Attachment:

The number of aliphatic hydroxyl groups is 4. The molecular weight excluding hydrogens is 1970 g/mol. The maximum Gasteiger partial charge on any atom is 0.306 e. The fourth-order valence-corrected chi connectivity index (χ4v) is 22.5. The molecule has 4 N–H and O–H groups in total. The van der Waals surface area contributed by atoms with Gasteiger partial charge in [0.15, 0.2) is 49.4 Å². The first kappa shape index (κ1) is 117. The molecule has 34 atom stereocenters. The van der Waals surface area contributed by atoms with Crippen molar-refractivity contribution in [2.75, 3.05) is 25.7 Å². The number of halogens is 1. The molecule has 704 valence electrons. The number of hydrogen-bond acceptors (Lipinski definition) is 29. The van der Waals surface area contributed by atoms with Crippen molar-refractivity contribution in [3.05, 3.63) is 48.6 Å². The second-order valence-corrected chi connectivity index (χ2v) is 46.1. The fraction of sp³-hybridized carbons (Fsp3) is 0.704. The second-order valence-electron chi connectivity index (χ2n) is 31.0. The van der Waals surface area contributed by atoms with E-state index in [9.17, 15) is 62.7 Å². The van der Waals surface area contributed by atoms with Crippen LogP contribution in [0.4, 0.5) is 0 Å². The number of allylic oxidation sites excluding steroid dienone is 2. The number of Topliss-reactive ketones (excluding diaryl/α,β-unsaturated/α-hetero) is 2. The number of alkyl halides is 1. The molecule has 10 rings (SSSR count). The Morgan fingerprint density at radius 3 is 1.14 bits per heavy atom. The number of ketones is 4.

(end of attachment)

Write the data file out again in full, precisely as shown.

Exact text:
The number of aliphatic hydroxyl groups is 4. The molecular weight excluding hydrogens is 1970 g/mol. The maximum Gasteiger partial charge on any atom is 0.306 e. The fourth-order valence-corrected chi connectivity index (χ4v) is 22.5. The molecule has 4 N–H and O–H groups in total. The van der Waals surface area contributed by atoms with Gasteiger partial charge in [0.15, 0.2) is 49.4 Å². The first kappa shape index (κ1) is 117. The molecule has 34 atom stereocenters. The van der Waals surface area contributed by atoms with Crippen molar-refractivity contribution in [2.75, 3.05) is 25.7 Å². The number of halogens is 1. The molecule has 704 valence electrons. The number of hydrogen-bond acceptors (Lipinski definition) is 29. The van der Waals surface area contributed by atoms with Crippen molar-refractivity contribution in [3.05, 3.63) is 48.6 Å². The second-order valence-corrected chi connectivity index (χ2v) is 46.1. The fraction of sp³-hybridized carbons (Fsp3) is 0.704. The second-order valence-electron chi connectivity index (χ2n) is 31.0. The van der Waals surface area contributed by atoms with E-state index in [9.17, 15) is 62.7 Å². The van der Waals surface area contributed by atoms with Crippen LogP contribution in [0.4, 0.5) is 0 Å². The number of allylic oxidation sites excluding steroid dienone is 2. The number of Topliss-reactive ketones (excluding diaryl/α,β-unsaturated/α-hetero) is 2. The number of alkyl halides is 1. The molecule has 10 rings (SSSR count). The Morgan fingerprint density at radius 3 is 1.14 bits per heavy atom. The number of ketones is 4.